While the SRC study makes interesting reading, there is something incongruous about the whole effort because actual security policies and public attitudes are so loosely coupled: In practice, it doesn't matter a great deal what the public thinks and there is no effective mechanism for factoring public views into the policy formulation process. The Security Policy Advisory Board was created to provide a "non-governmental," "public interest" view on security policy -- but its members are retired government security officials, including its chairman, Air Force General Larry Welch.

The SRC analysis of public attitudes also lacks any methodological self-criticism, although it seems obvious that public responses would be shaped significantly by the formulation of the questions and of the answers that are presented for selection.

The study was prepared in 1999, based on survey data collected in 1994, 1996, and 1998. It was written by Lynn F. Fischer of the SRC in Monterey, California. Mr. Fischer said that he is still awaiting new survey data from 2000 and anticipates preparation of an updated study of public attitudes towards government security programs later this year.

The SRC study may be found here:


INTELLIGENCE COMMUNITY FIXED; SEND MONEY

The report of the U.S. Commission on National Security, co-chaired by former senators Warren B. Rudman and Gary Hart, has been described as the most radical proposal for national security reform and institutional re-design since the National Security Act of 1947.

So it is remarkable to discover that its far-reaching proposals do not extend to the U.S. intelligence community.

While some may have thought that efforts to reform U.S. intelligence had stalled or misfired, it turns out that they were successful all along, according to the Rudman Commission.

"The basic structure of the U.S. intelligence community does not require change," the Commission believes. "The community has implemented many of the recommendations for reform made by other studies."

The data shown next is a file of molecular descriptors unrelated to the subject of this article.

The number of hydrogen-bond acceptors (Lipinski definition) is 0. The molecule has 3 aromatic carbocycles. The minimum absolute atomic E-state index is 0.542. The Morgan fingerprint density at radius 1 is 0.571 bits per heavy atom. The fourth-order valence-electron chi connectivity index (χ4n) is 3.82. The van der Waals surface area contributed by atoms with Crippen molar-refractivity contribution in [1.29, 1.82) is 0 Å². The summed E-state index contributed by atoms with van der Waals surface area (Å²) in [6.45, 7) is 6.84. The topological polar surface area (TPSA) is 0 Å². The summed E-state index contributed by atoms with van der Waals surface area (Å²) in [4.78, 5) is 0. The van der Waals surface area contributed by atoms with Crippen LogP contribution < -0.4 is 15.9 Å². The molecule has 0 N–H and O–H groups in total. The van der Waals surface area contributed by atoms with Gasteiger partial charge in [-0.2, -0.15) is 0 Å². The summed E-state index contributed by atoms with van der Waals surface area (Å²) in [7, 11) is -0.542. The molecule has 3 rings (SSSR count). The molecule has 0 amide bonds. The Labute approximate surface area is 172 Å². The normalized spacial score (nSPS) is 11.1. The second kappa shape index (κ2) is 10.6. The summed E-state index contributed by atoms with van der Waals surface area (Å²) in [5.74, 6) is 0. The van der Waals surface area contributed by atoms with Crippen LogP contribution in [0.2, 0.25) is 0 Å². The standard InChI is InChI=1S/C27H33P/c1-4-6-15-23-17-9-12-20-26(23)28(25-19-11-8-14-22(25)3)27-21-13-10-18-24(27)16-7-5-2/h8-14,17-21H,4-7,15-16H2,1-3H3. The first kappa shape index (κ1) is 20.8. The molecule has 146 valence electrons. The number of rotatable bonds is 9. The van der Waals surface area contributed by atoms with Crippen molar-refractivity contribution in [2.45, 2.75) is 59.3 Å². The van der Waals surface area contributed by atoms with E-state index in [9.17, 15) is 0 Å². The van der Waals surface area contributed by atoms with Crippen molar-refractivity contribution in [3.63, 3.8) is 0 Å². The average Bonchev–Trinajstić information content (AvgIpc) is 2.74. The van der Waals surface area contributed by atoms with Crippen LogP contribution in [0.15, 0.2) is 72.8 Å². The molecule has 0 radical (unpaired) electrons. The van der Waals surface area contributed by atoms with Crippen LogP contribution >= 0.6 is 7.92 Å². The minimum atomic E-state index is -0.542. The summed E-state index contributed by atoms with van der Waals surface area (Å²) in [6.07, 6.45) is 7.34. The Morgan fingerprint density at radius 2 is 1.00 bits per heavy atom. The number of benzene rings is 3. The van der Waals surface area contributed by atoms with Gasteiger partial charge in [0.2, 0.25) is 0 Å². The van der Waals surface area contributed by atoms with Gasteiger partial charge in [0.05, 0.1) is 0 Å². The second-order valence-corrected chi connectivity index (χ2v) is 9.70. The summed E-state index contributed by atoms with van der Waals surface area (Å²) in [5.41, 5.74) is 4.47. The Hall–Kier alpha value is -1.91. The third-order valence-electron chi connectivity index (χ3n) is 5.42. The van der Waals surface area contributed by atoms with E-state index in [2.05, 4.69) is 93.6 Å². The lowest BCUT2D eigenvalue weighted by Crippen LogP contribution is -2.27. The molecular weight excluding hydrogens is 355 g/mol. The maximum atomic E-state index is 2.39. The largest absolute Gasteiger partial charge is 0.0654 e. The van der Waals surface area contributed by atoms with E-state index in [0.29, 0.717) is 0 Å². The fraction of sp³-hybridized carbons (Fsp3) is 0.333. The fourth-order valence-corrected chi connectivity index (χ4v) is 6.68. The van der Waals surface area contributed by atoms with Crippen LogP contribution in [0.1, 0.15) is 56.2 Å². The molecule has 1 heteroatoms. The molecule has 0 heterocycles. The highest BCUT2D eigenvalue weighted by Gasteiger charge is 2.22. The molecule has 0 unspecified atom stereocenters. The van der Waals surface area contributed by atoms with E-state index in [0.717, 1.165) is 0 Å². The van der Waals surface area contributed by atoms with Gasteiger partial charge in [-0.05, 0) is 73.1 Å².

The only thing required now is "change" of another sort, and a lot of it. The Commission "urges an overall increase in the [national intelligence] budget.... There is no escaping the need for an increase in overall resources for the intelligence community."

Senator Rudman received the National Intelligence Distinguished Service Medal from Director of Central Intelligence George J. Tenet last month. (SN, 1/11/01)

Among some other surprising conclusions, the Commission found that "the inadequacies of our systems of research and education pose a greater threat to U.S. national security over the next quarter century than any potential conventional war that we might imagine."

This is not a statement that is calculated to please military contractors or their representatives in Congress. On the other hand, the Commission's conception of "education" is about as narrow as it could be. It does not refer to education for freedom and citizenship, but to a kind of vocational training that is needed to service the national security machine.

[The previous statement is an unfair characterization of the Commission's views on education. A careful reader (RB) pointed to the following passage on page 39 of the report: "Education is the foundation of American's future. Quality education in the humanities and social sciences is essential....but education in science, mathematics, and engineering has special relevance...." (Note added 2/9/01)]

A copy of the Commission report, entitled "Road Map for National Security: Imperative for Change" and released on January 31, is posted here (as a large 1.6 MB PDF file):